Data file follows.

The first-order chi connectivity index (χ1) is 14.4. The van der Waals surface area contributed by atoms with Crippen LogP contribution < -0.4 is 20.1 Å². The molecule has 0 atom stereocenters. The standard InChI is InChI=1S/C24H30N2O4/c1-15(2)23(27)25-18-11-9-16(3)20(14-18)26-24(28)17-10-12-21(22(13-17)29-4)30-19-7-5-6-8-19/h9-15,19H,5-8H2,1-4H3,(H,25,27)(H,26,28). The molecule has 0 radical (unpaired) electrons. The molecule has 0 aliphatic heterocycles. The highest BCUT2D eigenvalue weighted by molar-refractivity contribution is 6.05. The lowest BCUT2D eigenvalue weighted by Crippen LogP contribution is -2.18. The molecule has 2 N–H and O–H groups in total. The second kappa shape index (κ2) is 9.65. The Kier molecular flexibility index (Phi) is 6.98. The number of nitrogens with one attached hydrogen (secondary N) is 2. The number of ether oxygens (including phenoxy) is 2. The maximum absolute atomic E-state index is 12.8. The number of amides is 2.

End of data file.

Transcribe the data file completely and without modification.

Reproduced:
The first-order chi connectivity index (χ1) is 14.4. The van der Waals surface area contributed by atoms with Crippen LogP contribution < -0.4 is 20.1 Å². The molecule has 0 atom stereocenters. The standard InChI is InChI=1S/C24H30N2O4/c1-15(2)23(27)25-18-11-9-16(3)20(14-18)26-24(28)17-10-12-21(22(13-17)29-4)30-19-7-5-6-8-19/h9-15,19H,5-8H2,1-4H3,(H,25,27)(H,26,28). The molecule has 0 radical (unpaired) electrons. The molecule has 0 aliphatic heterocycles. The highest BCUT2D eigenvalue weighted by molar-refractivity contribution is 6.05. The lowest BCUT2D eigenvalue weighted by Crippen LogP contribution is -2.18. The molecule has 2 N–H and O–H groups in total. The second kappa shape index (κ2) is 9.65. The Kier molecular flexibility index (Phi) is 6.98. The number of nitrogens with one attached hydrogen (secondary N) is 2. The number of ether oxygens (including phenoxy) is 2. The maximum absolute atomic E-state index is 12.8. The number of amides is 2.